Lecretia Seales' widower says the late euthanasia campaigner would be "over the moon" at news that a voluntary euthanasia bill will be debated in parliament.
ACT leader David Seymour's End of Life Choice Bill was drawn from the member's bill ballot today.
Speaking to media at parliament today, Matt Vickers says, "Lecretia would be very happy ... she would be over the moon that this has finally got to the point where it's coming before the House".
Lecretia Seales died of brain cancer in June 2015. A Wellington based lawyer, she campaigned for voluntary euthanasia to be made legal.
In the week before she died a High Court judgment ruled against Ms Seales allowing a doctor to euthanise her without fear of prosecution.
Mr Vickers today welcomed the issue of euthanasia once again being thrust into the spotlight.
"When Lecretia took her case in 2015 she was hoping to galvanise political action through that case ... but the hope of course was to get a bill introduced into parliament."
He went on to say that he's, "very happy with the news today and can't wait for it to be debated in parliament and for the proper evidence based discussion to take place".
Strong opposition in public submissions
The End of Life Choice Bill gives people with a terminal illness or a "grievous and irremediable medical condition" the option of requesting assisted dying.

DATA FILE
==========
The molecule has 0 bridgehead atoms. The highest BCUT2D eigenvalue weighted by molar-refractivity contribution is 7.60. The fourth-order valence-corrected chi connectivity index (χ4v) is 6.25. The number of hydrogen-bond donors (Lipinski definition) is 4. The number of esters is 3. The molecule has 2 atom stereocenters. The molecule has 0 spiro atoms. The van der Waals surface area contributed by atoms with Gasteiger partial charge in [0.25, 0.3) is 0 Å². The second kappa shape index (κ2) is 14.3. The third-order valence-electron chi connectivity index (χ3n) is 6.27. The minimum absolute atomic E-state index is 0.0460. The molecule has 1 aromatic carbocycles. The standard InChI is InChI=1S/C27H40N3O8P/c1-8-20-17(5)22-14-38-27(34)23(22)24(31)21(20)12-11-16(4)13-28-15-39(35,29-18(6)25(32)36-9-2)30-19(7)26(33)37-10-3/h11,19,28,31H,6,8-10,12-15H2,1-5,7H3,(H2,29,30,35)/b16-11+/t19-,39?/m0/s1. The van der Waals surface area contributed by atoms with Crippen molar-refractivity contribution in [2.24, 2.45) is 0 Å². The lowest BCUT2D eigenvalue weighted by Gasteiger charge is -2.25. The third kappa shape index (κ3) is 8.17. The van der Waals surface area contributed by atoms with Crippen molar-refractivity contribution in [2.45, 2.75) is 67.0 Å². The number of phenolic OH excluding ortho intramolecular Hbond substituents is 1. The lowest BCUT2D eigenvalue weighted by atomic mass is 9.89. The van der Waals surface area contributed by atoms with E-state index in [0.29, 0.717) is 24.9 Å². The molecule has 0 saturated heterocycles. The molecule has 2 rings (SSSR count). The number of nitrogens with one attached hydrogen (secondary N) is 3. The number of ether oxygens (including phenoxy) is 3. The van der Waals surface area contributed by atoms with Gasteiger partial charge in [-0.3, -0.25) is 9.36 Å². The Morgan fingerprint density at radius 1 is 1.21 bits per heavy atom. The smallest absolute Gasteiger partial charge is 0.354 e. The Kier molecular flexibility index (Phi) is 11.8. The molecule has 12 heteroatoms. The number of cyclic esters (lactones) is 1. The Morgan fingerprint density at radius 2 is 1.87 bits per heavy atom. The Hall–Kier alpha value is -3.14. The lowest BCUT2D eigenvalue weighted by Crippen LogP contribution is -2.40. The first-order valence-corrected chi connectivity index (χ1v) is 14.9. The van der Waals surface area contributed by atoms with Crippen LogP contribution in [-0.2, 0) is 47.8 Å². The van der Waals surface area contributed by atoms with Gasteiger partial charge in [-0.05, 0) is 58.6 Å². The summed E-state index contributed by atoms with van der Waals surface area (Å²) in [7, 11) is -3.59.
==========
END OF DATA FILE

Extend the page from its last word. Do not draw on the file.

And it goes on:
It defines those eligible and details a comprehensive set of provisions to ensure it is a free choice made without coercion.
It also outlines a stringent series of steps to ensure the person is mentally capable of understanding the nature and consequences of their decision.
MPs will have a conscience vote on the bill, and parties won't take positions on it.
In May, 1 NEWS reported how an anti-euthanasia group's analysis of submissions made to the Health Select Committee investigating medically assisted dying, had found the majority opposed legalisation of euthanasia.
More than 21,000 written submissions were received, after a petition was taken to parliament in 2015 calling for an overhaul of euthanasia laws.
The Care Alliance reviewed each submission, and found 77 per cent opposed legalisation, 19.5 per cent were in support, and 3.4 per cent were neutral or unclear.
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